Home Tech Apple iMac G3, forsaken by Zeus

iMac G3, forsaken by Zeus


By Fergus MacOldie

IMac G3 JUST ENDED a mini-excursion to visit some old haunts in the south of the island of Crete, the southernmost tip of Europe. There, in the remote mountain village of Zaros, in the foothills of Zeus' birthplace, Mount Idi, lives my old friend Hebe and her veteran 1999 G3 iMac, complete with pink highlights (the Mac, that is). I was summoned to discover why Skype wouldn't run, but I found more than I bargained for. The venerable iMac had been bought in 2000 for the enormous sum of one million drachmae (over 2,500 euros by present reckoning) but it has been hardly a bad investment. With its 10 GB drive, 266MHz processor and 512MB of memory, this old girl has been soldiering on without attention for ten years. 

But crunch time approaches, as I soon discovered. Over the years well-meaning friends have supplied software and other updates on DVD, including an OS update to Panther. I found the root folder littered with redundant folders and files, including a number of data files that had somehow found their way there, so I spent a couple of hours on housekeeping. Hebe produced an ancient-looking external hard drive that someone had given her, but it turned out to be a godssend–80GB of pristine storage. I was able to offload some old stuff and, even, set up a backup schedule to copy the contents of the miniscule internal disc to the capacious drive. So far so good.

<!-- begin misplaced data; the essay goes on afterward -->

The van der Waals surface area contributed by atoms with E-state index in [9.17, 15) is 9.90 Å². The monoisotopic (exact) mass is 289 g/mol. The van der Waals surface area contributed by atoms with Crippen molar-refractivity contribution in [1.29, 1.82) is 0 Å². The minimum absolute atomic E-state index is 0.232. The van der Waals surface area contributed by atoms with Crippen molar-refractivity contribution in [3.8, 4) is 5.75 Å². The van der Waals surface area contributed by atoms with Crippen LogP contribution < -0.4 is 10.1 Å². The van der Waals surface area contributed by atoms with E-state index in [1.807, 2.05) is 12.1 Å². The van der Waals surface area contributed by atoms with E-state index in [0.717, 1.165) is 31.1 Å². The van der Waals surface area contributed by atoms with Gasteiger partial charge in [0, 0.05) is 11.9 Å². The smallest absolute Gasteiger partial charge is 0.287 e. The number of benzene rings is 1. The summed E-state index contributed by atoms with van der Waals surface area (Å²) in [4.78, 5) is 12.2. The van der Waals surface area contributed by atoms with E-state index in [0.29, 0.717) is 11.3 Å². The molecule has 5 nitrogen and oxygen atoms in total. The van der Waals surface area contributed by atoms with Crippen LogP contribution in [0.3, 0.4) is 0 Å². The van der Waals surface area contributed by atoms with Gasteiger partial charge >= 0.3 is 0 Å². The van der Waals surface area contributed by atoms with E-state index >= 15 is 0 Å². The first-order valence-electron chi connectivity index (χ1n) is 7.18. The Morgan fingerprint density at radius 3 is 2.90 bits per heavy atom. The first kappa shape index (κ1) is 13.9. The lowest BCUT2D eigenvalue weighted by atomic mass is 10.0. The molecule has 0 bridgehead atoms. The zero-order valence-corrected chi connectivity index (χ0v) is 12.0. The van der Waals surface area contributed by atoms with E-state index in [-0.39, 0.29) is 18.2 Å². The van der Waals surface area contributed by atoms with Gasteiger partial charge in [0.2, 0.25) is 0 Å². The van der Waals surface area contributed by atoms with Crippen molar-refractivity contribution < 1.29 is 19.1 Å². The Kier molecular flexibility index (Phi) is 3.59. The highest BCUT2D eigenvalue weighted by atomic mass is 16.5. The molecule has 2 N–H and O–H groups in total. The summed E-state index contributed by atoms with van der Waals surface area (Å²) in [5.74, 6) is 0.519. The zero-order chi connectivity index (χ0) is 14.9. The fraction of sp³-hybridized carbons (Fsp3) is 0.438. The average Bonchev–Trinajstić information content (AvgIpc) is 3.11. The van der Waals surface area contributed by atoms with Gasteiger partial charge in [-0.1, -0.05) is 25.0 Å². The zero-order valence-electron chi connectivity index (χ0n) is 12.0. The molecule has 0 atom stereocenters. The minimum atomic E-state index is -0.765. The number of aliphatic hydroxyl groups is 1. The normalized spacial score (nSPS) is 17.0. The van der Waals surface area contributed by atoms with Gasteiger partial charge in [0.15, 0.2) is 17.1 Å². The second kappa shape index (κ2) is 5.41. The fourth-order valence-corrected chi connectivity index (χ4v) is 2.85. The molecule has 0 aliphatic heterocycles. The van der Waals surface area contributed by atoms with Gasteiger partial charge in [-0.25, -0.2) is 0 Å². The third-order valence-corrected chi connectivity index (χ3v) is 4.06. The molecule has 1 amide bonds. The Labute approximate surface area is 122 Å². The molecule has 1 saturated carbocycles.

I also showed Hebe how to import photographs into iPhoto but stopped short of importing everything because we were down to a free disk space of only 1.7 GB, just about enough to keep things ticking over. However, after I left, a newly enthusiastic Hebe uploaded the 650 photographs from her camera and soon got an ominous "disk full" message. No wonder that, later in the evening, her well-viewed Sound of Music DVD wouldn't run. Clunk, clunk, the hills were no longer alive with music.

I've advised her to take the camera to the local photo store and have the memory copied to CD, then to delete all these photographs from the iMac. But what to do mediumterm? Unfortunately, the sad fact is that the iMac has reached the end of its computing days and needs replacing.

After all this, though, Skype (the latest version) still will not run. The icon bounces a couple of times and then goes back to rest in the dock. There's no obvious explanation for this. But Skype seems to be the least of the Mac's problems at the moment. She's about ready for the Dun Computin' rest home for Macs. Zeus has given up on her.


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